Severe acute respiratory syndrome coronavirus 2 (SARS-CoV-2), the virus causing coronavirus disease-19 (COVID-19), was reported for the first time in Wuhan (Hubei Province, China) in December 2019 and became a major public health concern worldwide in less than 4 months. The outbreak of COVID-19 was inevitable and has evolved from a few affected people in Wuhan to more than 250 million people around the world (Coronavirus Research Center,, accessed on 1 January 2022) [1,2]. The World Health Organization (WHO) has defined some variants as variants of concerns (VOCs) because of their ability to significantly change the virus’ transmissibility or evasiveness. Recently, the WHO renamed the dominantly circulating variants with Greek letters, i.e., Alpha (α) for B.1.1.7 (U.K. variant), Beta (β) for B.1.351 (South African variant), Gamma (γ) for P.1 (Brazilian variant), and Delta (γ) for B.1.617.2 (Indian variant). Characterization from England regarding SARS-CoV-2 Alpha variants and, more recently, the Delta variant in India, have further exacerbated the pandemic situation. The Alpha variant, first identified in the south of England in September 2020, has since spread more than 30 different countries [3]. The Alpha strain has 23 novel mutations; this variant had rapidly replaced other SARS-CoV-2 lineages occurring in the region and has been established to have greater transmissibility through modelling and clinical correlation studies [4,5]. At the end of 2020, two other new variants with increased transmission and potential clinical importance emerged: the Beta variant identified in South Africa and the Gamma variant identified in Brazil [6]. The Alpha variant has several mutations located in the spike region, including the 69del, D614G, 70del 144del, E484K, S494P, N501Y, A570D, P681H, T716I, S982A, D1118H, and K1191N substitutions [7]. In Italy, on 18th March 2021, the prevalence of the Alpha England variant was 86.7%, with values ranging between 63.3% and 100% in individual regions, whereas the prevalence of the Gamma variant was 4.3% (0–36.2%), ranging between 0% and 36.2% in individual regions; at the time of the survey, the other monitored variants had a prevalence below 0.5% (, accessed on 1 January 2022). Beta variant, located in the spike region, has the following mutations: D80A, D215G, 241del, 242del, 243del, K417N, E484K, N501Y, D614G, and the A701V substitution. The Gamma variant shares N501Y, and D614G substitutions with Alpha and Beta variants; moreover, located in the spike region, it has the following mutations: E484K, L18F, T20N, P26S, D138Y, R190S, K417T, H655Y, and the T1027I mutation [7]. The new VOC, the Delta variant, was first detected in India in December 2020 [8]. As of October 2021, the variant had been detected in over 98 countries around the world and became the dominant variant in most of those countries, including the UK, Israel, and Italy. The Delta variant, located in the spike region, has the following mutations: T19R, V70F, T95I, G142D, E156-, F157-, R158G, A222V, W258L, K417N, L452R, T478K, D614G, P681R, and D950N [7]. Multiple mutations in the spike protein and other important genomic areas are common in these variants. Alpha, Beta and Gamma SARS-CoV-2 lineages share the N501Y mutation, which is of interest among the other mutations because it is involved in the receptor-binding mechanism and has been identified to increase the binding affinity to human angiotensin-converting enzyme 2 (ACE 2) [8]. In addition, Gamma, Beta, and Delta variants carry the E484K mutation in the spike protein’s receptor-binding domain (RBD). E484K variants were previously reported to escape neutralizing antibodies [9]. On 26 November 2021, the WHO proposed SARS-CoV-2 variant B.1.1.529, named Omicron, as a fifth VOC. Concern about the Omicron variant was primarily raised due to its large number of mutations in the genome, especially in its S gene [10]. There are several mutations, including H69_V70del, K417N, S477N, T478K, E484A, and N501Y, that have been previously identified from the other VOCs [11]. Because VOC lineages contain mutations enabling SARS-CoV-2 virus to spread more quickly in people and more easily evade natural or vaccine-induced immunity, it is important to monitor their prevalence to better understand the evolution ofSARS-Co-2. SARS-CoV-2 lineages are characterized by sequencing-based technologies, and increased monitoring of variants’ spread is necessary to develop more rapid and lower-cost methods compared to the NGS platform. In this study, an RT-PCR test was developed for rapid identification of Alpha, Beta, Gamma, and Delta variants in SARS-CoV-2-positive samples.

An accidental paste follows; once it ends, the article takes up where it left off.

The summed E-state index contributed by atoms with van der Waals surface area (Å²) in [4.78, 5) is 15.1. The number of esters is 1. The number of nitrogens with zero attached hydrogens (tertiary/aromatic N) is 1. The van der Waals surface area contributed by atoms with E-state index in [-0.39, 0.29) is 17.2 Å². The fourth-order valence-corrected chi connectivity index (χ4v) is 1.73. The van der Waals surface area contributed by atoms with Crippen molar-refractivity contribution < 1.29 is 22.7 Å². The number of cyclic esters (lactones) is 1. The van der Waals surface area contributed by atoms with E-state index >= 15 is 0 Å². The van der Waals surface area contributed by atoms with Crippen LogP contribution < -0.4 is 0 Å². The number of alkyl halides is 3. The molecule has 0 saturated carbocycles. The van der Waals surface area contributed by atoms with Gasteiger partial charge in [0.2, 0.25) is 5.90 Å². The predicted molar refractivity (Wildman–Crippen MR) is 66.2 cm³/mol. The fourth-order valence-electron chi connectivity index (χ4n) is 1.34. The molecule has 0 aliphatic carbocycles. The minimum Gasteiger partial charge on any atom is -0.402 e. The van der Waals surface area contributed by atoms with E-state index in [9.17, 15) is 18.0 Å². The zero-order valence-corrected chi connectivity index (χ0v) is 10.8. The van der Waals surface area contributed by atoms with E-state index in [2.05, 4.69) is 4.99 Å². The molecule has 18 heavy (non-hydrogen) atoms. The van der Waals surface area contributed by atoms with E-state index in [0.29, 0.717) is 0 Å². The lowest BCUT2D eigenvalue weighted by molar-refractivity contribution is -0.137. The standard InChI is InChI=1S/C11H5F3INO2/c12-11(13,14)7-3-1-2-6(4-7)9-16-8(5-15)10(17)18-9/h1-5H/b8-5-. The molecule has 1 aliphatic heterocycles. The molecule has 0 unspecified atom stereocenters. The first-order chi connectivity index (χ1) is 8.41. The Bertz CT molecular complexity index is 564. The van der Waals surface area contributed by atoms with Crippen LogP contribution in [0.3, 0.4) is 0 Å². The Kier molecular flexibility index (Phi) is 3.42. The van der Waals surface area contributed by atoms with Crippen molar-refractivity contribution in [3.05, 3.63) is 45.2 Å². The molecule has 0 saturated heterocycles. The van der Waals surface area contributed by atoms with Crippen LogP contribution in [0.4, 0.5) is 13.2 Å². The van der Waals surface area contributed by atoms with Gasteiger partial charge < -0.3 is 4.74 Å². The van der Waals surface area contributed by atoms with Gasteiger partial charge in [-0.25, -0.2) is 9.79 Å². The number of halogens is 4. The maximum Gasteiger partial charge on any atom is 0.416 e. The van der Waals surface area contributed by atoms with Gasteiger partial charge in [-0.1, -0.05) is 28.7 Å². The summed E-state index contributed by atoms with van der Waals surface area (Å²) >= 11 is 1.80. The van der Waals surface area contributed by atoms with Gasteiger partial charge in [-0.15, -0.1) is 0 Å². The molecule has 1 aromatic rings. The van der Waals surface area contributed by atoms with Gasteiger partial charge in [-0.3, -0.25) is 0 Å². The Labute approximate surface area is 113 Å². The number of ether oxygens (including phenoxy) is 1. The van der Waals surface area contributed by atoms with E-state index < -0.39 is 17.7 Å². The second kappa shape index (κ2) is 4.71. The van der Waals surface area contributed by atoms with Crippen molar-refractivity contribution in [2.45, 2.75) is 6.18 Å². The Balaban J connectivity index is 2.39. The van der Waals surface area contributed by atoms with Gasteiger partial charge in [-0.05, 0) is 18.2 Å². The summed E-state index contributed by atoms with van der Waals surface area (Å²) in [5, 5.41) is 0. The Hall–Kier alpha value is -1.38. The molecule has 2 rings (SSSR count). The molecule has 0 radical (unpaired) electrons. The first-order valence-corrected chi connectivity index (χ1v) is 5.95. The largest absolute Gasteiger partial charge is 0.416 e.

2. Materials and Methods